Allergies and your HVAC System

Indoor air pollution is a serious problem especially for people with allergies. In fact, most of the time, the air indoors is more polluted than the air outside, due to dust, dust mites, bacteria, mold, and viruses. Studies indicate that the pollution is 2 to 5 times higher than with outdoor air. While some people may not believe this because the pollens outside can trigger their allergies, the truth is in the evidence. There are much higher quantities of various air pollutants in samples of indoor air than outdoor.

With these indoor air pollution concerns, it is no wonder why many people turn to their HVAC system to help filter the air that it circulates. Otherwise, it just moves the irritants from room to room. HVAC filters are not all efficient at removing significant amounts of allergens and irritants from the air. It is important to select a filter that can clean out even the smaller particles.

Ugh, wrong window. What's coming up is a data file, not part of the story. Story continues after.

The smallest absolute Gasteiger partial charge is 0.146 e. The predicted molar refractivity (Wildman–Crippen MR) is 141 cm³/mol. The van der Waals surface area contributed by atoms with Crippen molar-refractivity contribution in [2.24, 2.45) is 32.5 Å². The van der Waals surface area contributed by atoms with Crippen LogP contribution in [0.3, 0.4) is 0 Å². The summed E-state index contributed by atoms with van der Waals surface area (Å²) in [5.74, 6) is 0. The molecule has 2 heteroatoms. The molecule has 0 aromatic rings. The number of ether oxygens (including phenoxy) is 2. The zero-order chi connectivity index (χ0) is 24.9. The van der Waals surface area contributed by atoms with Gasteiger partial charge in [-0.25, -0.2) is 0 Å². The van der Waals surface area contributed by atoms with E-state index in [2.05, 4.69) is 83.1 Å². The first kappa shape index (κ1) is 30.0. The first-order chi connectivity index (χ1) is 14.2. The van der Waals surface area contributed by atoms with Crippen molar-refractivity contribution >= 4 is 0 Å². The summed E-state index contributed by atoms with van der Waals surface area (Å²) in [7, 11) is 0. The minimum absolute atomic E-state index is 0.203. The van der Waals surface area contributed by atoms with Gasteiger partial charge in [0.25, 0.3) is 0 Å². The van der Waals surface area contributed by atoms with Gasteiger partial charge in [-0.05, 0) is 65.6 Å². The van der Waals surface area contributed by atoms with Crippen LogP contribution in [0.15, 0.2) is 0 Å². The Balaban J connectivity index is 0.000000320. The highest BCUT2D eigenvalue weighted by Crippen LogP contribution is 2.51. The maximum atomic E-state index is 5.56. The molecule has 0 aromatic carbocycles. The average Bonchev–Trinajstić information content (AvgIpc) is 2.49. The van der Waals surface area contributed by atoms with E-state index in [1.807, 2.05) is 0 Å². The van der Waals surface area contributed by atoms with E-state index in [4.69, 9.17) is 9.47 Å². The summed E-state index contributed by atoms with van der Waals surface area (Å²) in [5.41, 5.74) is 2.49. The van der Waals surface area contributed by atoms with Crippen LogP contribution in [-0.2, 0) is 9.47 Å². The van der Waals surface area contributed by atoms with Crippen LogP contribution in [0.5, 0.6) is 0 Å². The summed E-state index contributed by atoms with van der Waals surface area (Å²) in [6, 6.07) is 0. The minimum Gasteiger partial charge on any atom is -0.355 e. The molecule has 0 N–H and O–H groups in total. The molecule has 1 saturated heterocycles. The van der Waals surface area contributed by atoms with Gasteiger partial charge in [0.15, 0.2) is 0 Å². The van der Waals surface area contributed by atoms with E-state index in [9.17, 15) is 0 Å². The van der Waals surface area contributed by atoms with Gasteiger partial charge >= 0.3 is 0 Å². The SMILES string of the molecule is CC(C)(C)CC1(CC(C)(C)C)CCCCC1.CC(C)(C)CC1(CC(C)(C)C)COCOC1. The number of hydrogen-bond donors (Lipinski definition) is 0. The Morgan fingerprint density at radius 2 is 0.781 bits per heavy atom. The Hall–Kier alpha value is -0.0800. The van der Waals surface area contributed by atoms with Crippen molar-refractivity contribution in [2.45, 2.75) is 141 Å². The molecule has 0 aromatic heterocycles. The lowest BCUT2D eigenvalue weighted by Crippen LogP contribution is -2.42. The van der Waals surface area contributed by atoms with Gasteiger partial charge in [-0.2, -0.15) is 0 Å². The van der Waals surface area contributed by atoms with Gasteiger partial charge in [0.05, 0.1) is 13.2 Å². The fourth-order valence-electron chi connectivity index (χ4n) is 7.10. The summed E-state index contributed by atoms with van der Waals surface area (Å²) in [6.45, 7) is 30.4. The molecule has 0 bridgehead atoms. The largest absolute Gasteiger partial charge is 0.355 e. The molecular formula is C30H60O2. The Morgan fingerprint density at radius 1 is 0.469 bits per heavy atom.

Filters are measured by minimum efficiency recording value (MERVs) ranging from 1 to 20 with 20 filtering the highest level of pollutants from the air. Flat panel filters only rank from 1 to 4 on the MERV scale and are really only filtering particles large enough to protect the furnace, not to protect human beings.

Medium efficiency filters are pleated and, with the increased surface area, can pick up more particles, reaching a MERV rating of 5 to 13. High efficiency filters are made of thicker materials and can pick up enough particles to reach a rating of 14 to 16.

Finally, HEPA filters rank from 17 to 20, removing the maximum amount of particles from the air.

The only concern with the higher level filters, other than the greater expense, is that they require more energy as the fan has to push harder to pass air through the thicker materials. And replacing filters on schedule is important for maintaining a functioning HVAC system and clean air. But for those concerned with having clean indoor air, the benefits outweigh the costs.

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